TALLAHASSEE — Someone is conspicuously absent from the campaign brochures produced by Republican candidates in Florida this summer:
Gov. Rick Scott.
Hobbled by weak poll numbers, awkward on the stump and still somewhat estranged from the party establishment that shunned him in 2010, Scott is invisible on the campaign trail across Florida.
He also has steadfastly avoided taking sides in party primaries to a greater extent than either of his two predecessors, Charlie Crist and Jeb Bush.
Colorful images of Bush and U.S. Sen. Marco Rubio can be seen everywhere in GOP circles. But candidates sometimes appear to go out of their way to avoid showing Scott's picture.
In the hotly contested Republican primary for a Tampa Bay Senate seat, Rep. Jim Frishe hands out brochures featuring pictures of him with three stalwarts of the GOP: Bush, Rubio and U.S. Rep. C.W. Bill Young. But not Scott.
In the GOP primary for a Jacksonville Senate seat, Rep. Mike Weinstein's flier prominently features him with a smiling Rubio. A much smaller photo shows Weinstein, one of Scott's first supporters, standing between Scott and Bush.
A flier that promotes Chris Nocco for Pasco County sheriff shows seven leading Republicans who support him. Scott's face is nowhere to be found, even though he appointed Nocco sheriff last year.
"Campaign fliers keep coming out, and not one mentions the governor," said Sen. Mike Fasano, R-New Port Richey, one of the seven Republicans in Nocco's brochure. "It's very different."
The explanation is simple, Fasano said: Campaign fliers are assembled with great care and based on polling data. With Scott's poll numbers still upside down, Republicans prefer to keep their distance from him, relying instead on endorsement power from Agriculture Commissioner Adam Putnam or Attorney General Pam Bondi.
Scott is keeping his distance, too. He has not campaigned with presidential candidate Mitt Romney or U.S. Rep. Connie Mack, who has a huge lead in polls in the Republican primary for U.S. Senate.
"I'm not planning to get involved," Scott said. "Let the primaries work. I'll be supportive of the Republican candidates after the primaries."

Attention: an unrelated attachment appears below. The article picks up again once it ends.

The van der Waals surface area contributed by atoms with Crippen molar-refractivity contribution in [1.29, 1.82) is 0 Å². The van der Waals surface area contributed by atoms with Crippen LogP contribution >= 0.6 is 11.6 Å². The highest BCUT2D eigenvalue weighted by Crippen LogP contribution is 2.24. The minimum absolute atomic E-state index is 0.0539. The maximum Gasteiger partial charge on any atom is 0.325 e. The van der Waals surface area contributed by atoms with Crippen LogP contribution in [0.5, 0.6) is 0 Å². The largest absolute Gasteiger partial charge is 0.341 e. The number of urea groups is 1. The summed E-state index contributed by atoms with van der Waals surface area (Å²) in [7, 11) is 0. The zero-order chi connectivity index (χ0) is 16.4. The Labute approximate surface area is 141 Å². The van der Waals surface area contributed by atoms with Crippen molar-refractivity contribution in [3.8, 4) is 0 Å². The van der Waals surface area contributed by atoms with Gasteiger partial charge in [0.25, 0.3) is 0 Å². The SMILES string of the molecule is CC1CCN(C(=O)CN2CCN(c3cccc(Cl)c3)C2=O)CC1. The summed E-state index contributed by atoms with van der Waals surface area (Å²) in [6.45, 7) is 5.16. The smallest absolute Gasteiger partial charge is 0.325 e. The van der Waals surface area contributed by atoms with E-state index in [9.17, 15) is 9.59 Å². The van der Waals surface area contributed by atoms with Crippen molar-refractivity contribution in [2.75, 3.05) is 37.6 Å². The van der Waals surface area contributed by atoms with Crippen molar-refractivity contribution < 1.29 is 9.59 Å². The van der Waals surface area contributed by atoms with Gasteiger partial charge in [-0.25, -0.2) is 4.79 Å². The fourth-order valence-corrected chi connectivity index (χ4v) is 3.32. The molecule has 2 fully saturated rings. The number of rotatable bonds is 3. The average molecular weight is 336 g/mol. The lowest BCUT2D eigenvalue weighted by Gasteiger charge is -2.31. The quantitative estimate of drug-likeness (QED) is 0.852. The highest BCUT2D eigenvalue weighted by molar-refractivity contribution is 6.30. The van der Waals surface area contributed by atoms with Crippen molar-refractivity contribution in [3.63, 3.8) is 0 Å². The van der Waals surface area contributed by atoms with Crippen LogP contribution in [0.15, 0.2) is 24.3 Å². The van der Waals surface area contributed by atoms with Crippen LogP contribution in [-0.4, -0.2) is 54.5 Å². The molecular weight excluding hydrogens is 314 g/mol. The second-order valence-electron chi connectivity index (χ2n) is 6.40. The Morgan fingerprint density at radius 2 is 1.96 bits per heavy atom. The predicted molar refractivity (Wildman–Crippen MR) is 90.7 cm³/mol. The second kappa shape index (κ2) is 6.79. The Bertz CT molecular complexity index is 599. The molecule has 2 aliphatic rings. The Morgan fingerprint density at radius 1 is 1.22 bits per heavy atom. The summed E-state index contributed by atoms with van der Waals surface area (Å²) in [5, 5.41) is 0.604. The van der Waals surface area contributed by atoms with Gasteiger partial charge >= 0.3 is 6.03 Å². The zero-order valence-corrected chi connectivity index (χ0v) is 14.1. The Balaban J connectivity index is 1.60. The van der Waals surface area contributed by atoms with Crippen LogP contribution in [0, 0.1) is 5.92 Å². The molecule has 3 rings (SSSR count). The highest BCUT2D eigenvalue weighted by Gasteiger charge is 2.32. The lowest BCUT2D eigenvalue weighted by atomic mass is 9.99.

Scott's avoidance of primary politics strikes some Republicans as perfectly logical. He ran for governor in 2010 against the party establishment, did not seek endorsements and spent $73 million of his own money.
"I doubt seriously that he feels much obligation to anybody," said Tom Slade, a former Florida GOP chairman who was statewide co-chairman of Scott's 2010 effort. "I don't think Rick Scott knows how to be a politician. And when you've got that much money, you don't need endorsements."
Until now, it has been common practice for candidates to use photos of themselves with the governor as a means of flaunting their friendliness with the titular head of their party.
The endorsement of a governor is usually highly coveted, but Scott's may be devalued because of polls showing that Floridians feel ambivalent about him after 18 months in office.
A Times/Herald/Bay News 9 Mason-Dixon survey released last week showed 40 percent approved of Scott's job performance and 51 percent disapproved.
Any Republican who must face a Democratic opponent in the Nov. 6 general election also is aware that Scott is less popular with independents and reviled by Democrats, according to the statewide poll of 800 registered voters taken the week of July 9.
Some of Scott's earliest supporters hoped in vain to receive an endorsement from him.
One early supporter of Scott in 2010 was Rep. Rachel Burgin, R-Riverview, who's running for a Senate seat in eastern Hillsborough County as an underdog against former Senate President Tom Lee, who's backed by Senate Republican leaders.
Burgin's first TV ad depicts her with Rubio, not the governor.
Weinstein, a civic leader and former prosecutor from Jacksonville, walked door-to-door with Scott in 2010, introduced him to party activists and defended Scott against a Republican TV ad that accused him of committing fraud as a hospital executive.
"I was very unhappy with the establishment implying that Rick had done something almost criminal," Weinstein said in recalling the ad, in which a former U.S. attorney mocked Scott for saying he "didn't know" about Medicare fraud at his company.
Now, Weinstein needs help in a difficult race for a Jacksonville-area Senate seat, but Scott isn't returning the favor.
Weinstein must watch helplessly as Jeb Bush appears in TV spots praising opponent Aaron Bean as someone "I counted on, and so can you."
Despite Scott's overall middling poll numbers, two-thirds of Republicans statewide approved of his performance in the Mason-Dixon poll.
In the GOP stronghold of Jacksonville, Weinstein said conservatives admire Scott, and his support might assure victory, but he said he didn't ask for an endorsement because it would have "put him on the spot."
"This is a very conservative district," Weinstein said. "Rick Scott's endorsement would be a game-changer."
Instead, Weinstein's brochure features in bold red letters, "Endorsed by Pam Bondi."
Times staff writer Michael Van Sickler contributed to this report. Steve Bousquet can be reached at firstname.lastname@example.org or (850) 224-7263.